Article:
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What is a “considerate” atheist? – The Considerate Atheist
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What is a “considerate” atheist?

OK, so it’s time I write a little bit more about what it means to be a “considerate” atheist.

I chose the name “considerate” because I wanted to approach people who are still in faith communities in a calm and collected manner. Don’t get me wrong, I’m all about de-converting people. I’m all about destroying faith. I’m an evangelical anti-theist. But I want to be nice about it.

There are many beliefs and ideologies inside religion that cause societal problems. Hatred of Gays; Doctrine of Hell; Belief that Jesus is literally coming back in the clouds to rescue us someday (and hence we shouldn’t worry about the state of this planet); The doctrine of original sin – that we are evil at our core; Rejection of scientific method of reasoning. I could go on.

But there is one thing found in all religions that is even worse than all the errors I just mentioned. It’s the Big Daddy blemish that makes the rest of the problems look like child’s play. It’s not an official doctrine, and you won’t find it on the list of any church’s fundamental beliefs. The trait that I am speaking of is the better-than-thou attitude that almost inevitably comes with the belief that you have found the “one and only truth.” It’s the in-your-face sense of I’m-right-and-you’re-wrong-and-I’m-so-much-better-than-you feeling of superiority. In group vs. out group. Tribalism.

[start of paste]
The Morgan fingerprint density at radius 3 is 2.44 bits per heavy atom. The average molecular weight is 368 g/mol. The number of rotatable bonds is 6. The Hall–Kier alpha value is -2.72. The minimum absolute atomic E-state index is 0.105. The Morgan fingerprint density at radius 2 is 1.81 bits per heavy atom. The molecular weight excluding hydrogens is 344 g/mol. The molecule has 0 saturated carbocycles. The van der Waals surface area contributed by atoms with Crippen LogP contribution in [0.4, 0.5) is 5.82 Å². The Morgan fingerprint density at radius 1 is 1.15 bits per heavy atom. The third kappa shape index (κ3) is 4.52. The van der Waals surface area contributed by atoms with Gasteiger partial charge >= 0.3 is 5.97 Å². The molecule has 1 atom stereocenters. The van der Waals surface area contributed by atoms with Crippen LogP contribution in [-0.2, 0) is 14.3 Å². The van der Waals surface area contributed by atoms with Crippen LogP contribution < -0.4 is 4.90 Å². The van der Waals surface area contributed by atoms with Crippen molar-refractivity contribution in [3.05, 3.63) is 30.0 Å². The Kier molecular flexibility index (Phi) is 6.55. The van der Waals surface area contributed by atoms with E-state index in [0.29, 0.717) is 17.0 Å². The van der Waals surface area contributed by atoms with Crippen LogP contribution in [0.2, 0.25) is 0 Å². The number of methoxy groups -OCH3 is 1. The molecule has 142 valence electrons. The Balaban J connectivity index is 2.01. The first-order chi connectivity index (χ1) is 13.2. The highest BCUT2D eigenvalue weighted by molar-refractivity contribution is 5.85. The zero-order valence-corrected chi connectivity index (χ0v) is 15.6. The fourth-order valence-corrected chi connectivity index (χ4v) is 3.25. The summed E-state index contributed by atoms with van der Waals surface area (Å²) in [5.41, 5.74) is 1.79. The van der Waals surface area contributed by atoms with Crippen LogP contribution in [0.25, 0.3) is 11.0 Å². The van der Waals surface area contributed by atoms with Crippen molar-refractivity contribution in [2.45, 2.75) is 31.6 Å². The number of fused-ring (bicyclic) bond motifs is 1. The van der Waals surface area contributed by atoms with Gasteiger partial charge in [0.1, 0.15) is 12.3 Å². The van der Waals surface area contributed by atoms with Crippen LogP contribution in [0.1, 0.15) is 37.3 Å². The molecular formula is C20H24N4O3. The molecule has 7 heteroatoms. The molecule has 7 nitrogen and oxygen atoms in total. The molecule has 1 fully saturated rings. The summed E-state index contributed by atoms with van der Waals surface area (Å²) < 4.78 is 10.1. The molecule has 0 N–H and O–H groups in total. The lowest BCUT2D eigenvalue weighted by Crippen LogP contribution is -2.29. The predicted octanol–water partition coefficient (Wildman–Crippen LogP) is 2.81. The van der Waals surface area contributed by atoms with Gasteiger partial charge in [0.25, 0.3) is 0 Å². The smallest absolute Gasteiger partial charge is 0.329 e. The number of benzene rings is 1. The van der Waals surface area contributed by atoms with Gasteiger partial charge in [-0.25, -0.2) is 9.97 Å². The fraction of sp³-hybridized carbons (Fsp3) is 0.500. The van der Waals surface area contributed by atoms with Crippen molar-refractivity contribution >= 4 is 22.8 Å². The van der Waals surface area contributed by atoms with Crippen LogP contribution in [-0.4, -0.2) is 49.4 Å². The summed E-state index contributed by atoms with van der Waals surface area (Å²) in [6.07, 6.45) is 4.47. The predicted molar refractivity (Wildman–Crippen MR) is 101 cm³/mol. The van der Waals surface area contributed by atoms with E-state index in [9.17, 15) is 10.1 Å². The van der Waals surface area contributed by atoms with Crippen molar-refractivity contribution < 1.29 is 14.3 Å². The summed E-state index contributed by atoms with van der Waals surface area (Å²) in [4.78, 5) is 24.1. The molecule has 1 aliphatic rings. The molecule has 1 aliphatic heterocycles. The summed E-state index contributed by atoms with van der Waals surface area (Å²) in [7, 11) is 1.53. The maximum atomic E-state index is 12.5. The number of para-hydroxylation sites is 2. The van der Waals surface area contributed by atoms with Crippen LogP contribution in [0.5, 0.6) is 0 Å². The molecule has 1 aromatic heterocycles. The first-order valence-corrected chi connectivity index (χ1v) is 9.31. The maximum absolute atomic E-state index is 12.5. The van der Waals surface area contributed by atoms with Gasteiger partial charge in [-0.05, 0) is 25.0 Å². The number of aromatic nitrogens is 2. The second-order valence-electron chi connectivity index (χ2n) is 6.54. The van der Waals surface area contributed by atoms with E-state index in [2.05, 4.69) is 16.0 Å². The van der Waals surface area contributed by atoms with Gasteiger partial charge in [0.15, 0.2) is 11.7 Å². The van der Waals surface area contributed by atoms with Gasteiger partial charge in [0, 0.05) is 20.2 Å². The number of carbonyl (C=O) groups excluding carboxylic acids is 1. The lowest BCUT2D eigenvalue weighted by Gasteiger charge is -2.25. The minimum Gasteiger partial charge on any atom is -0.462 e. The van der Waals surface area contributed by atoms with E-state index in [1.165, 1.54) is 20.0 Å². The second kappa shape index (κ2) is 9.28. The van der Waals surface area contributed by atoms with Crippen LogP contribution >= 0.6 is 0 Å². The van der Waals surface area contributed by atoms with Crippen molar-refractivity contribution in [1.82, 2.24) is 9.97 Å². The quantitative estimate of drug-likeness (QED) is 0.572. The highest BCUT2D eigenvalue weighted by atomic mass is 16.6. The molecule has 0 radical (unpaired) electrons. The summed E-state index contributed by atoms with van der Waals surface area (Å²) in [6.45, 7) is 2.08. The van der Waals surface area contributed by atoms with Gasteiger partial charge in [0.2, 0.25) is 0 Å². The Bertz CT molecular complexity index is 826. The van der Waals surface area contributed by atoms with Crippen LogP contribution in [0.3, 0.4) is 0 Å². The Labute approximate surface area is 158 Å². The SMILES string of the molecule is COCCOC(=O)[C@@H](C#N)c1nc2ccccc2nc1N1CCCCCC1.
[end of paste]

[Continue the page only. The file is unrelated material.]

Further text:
I am not the only person raising a stink about this. Religious people sense it too. John Shore recently wrote a book called I’m OK – You’re Not: The Message We’re Sending Nonbelievers, and Why We Should Stop. Sounds intriguing. Other writers and bloggers such as Michael Spencer and Donald Miller have been taking their swings (albeit soft ones) at Christianity, trying to encourage the faithful to use a gentler approach, to acknowledge that the approach of saving “the lost” has problematic implications.

It was actually this issue, more than any other, that brought me out of faith. I was always involved in religion because I thought it could bring people together. I was inspired by the words of Jesus when he told us to not judge each other – to remove the beam in our own eye before attempting to remove the moat in our brother’s eye. I kept clinging to the words of love and compassion in the bible because I knew that these words could bring an end to wars, bigotry, and hate (and I still believe they can). But the more I was involved with faith communities (I have worked for 7 different denominations), the more I saw how much focus was spent on lifting up the in-group and demonizing the out-group. Most of the distinctions between these groups lay in theological differences, of course. At one point I remember thinking, “If only we could realize that we don’t know all the answers. If we just realized that it’s impossible to know anything about theology in general, we wouldn’t have these lines in the sand, and we could all get along together.” That is when I realized I was an agnostic. I also realized that claiming to not know anything about God would bring humanity together.